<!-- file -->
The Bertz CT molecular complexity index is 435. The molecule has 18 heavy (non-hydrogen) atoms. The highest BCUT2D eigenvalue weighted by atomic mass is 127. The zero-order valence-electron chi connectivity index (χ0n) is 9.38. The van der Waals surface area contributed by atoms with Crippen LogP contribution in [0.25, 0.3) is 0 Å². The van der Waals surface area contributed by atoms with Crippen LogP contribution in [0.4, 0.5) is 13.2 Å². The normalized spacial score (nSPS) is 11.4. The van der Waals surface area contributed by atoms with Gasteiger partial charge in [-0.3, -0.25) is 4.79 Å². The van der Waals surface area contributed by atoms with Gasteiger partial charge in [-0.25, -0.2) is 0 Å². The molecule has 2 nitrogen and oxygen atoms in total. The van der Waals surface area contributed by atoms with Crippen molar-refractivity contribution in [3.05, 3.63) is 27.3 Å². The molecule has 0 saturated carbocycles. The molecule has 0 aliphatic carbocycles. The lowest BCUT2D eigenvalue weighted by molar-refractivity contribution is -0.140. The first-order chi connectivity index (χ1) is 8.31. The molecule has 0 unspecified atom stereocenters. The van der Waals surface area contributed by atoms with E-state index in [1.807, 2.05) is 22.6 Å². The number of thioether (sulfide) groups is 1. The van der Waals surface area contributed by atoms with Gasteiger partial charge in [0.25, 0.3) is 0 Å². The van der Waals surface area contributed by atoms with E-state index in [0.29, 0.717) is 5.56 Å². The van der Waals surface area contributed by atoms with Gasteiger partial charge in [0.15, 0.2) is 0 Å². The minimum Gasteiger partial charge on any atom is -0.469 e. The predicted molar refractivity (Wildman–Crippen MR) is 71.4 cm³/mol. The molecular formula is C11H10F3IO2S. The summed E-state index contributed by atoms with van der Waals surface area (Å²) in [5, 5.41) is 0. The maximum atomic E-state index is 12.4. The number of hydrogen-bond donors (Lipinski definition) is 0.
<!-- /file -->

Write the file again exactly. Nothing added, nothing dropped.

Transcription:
The Bertz CT molecular complexity index is 435. The molecule has 18 heavy (non-hydrogen) atoms. The highest BCUT2D eigenvalue weighted by atomic mass is 127. The zero-order valence-electron chi connectivity index (χ0n) is 9.38. The van der Waals surface area contributed by atoms with Crippen LogP contribution in [0.25, 0.3) is 0 Å². The van der Waals surface area contributed by atoms with Crippen LogP contribution in [0.4, 0.5) is 13.2 Å². The normalized spacial score (nSPS) is 11.4. The van der Waals surface area contributed by atoms with Gasteiger partial charge in [-0.3, -0.25) is 4.79 Å². The van der Waals surface area contributed by atoms with Gasteiger partial charge in [-0.25, -0.2) is 0 Å². The molecule has 2 nitrogen and oxygen atoms in total. The van der Waals surface area contributed by atoms with Crippen molar-refractivity contribution in [3.05, 3.63) is 27.3 Å². The molecule has 0 saturated carbocycles. The molecule has 0 aliphatic carbocycles. The lowest BCUT2D eigenvalue weighted by molar-refractivity contribution is -0.140. The first-order chi connectivity index (χ1) is 8.31. The molecule has 0 unspecified atom stereocenters. The van der Waals surface area contributed by atoms with E-state index in [1.807, 2.05) is 22.6 Å². The number of thioether (sulfide) groups is 1. The van der Waals surface area contributed by atoms with Gasteiger partial charge in [0.25, 0.3) is 0 Å². The van der Waals surface area contributed by atoms with E-state index in [0.29, 0.717) is 5.56 Å². The van der Waals surface area contributed by atoms with Gasteiger partial charge in [0.15, 0.2) is 0 Å². The minimum Gasteiger partial charge on any atom is -0.469 e. The predicted molar refractivity (Wildman–Crippen MR) is 71.4 cm³/mol. The molecular formula is C11H10F3IO2S. The summed E-state index contributed by atoms with van der Waals surface area (Å²) in [5, 5.41) is 0. The maximum atomic E-state index is 12.4. The number of hydrogen-bond donors (Lipinski definition) is 0.